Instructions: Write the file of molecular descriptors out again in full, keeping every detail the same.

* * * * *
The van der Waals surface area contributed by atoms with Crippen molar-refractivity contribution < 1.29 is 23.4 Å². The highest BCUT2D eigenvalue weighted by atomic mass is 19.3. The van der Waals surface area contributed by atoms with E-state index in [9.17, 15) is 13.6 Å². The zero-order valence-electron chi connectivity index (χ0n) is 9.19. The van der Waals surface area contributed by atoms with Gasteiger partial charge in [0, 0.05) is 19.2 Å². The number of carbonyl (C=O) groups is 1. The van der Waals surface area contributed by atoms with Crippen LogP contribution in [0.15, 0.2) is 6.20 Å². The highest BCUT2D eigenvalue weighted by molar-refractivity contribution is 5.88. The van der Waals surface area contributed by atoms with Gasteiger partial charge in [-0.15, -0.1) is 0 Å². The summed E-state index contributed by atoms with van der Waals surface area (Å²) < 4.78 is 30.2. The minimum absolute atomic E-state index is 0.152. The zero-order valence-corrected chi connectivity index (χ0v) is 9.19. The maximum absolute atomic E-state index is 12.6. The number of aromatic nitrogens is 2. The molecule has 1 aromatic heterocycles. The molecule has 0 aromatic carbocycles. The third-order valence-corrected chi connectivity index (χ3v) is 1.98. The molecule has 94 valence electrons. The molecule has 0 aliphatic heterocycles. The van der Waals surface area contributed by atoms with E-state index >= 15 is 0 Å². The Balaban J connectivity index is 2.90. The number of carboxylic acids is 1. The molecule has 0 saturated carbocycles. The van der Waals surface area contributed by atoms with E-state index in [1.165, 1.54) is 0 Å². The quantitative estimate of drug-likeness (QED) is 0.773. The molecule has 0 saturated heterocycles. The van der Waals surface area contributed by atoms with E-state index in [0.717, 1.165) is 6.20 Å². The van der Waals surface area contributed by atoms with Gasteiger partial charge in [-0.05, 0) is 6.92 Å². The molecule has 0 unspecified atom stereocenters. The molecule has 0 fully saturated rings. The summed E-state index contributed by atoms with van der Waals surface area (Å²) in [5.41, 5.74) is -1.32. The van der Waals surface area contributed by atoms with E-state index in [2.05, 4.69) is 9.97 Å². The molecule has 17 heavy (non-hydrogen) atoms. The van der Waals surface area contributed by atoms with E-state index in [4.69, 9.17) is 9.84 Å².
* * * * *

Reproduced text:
The van der Waals surface area contributed by atoms with Crippen molar-refractivity contribution < 1.29 is 23.4 Å². The highest BCUT2D eigenvalue weighted by atomic mass is 19.3. The van der Waals surface area contributed by atoms with E-state index in [9.17, 15) is 13.6 Å². The zero-order valence-electron chi connectivity index (χ0n) is 9.19. The van der Waals surface area contributed by atoms with Gasteiger partial charge in [0, 0.05) is 19.2 Å². The number of carbonyl (C=O) groups is 1. The van der Waals surface area contributed by atoms with Crippen LogP contribution in [0.15, 0.2) is 6.20 Å². The highest BCUT2D eigenvalue weighted by molar-refractivity contribution is 5.88. The van der Waals surface area contributed by atoms with Gasteiger partial charge in [-0.15, -0.1) is 0 Å². The summed E-state index contributed by atoms with van der Waals surface area (Å²) < 4.78 is 30.2. The minimum absolute atomic E-state index is 0.152. The zero-order valence-corrected chi connectivity index (χ0v) is 9.19. The maximum absolute atomic E-state index is 12.6. The number of aromatic nitrogens is 2. The molecule has 1 aromatic heterocycles. The molecule has 0 aromatic carbocycles. The third-order valence-corrected chi connectivity index (χ3v) is 1.98. The molecule has 94 valence electrons. The molecule has 0 aliphatic heterocycles. The van der Waals surface area contributed by atoms with E-state index >= 15 is 0 Å². The Balaban J connectivity index is 2.90. The number of carboxylic acids is 1. The molecule has 0 saturated carbocycles. The van der Waals surface area contributed by atoms with E-state index in [1.165, 1.54) is 0 Å². The quantitative estimate of drug-likeness (QED) is 0.773. The molecule has 0 saturated heterocycles. The van der Waals surface area contributed by atoms with E-state index in [0.717, 1.165) is 6.20 Å². The van der Waals surface area contributed by atoms with Gasteiger partial charge in [-0.05, 0) is 6.92 Å². The molecule has 0 unspecified atom stereocenters. The molecule has 0 fully saturated rings. The summed E-state index contributed by atoms with van der Waals surface area (Å²) in [5.41, 5.74) is -1.32. The van der Waals surface area contributed by atoms with E-state index in [2.05, 4.69) is 9.97 Å². The molecule has 17 heavy (non-hydrogen) atoms. The van der Waals surface area contributed by atoms with E-state index in [4.69, 9.17) is 9.84 Å².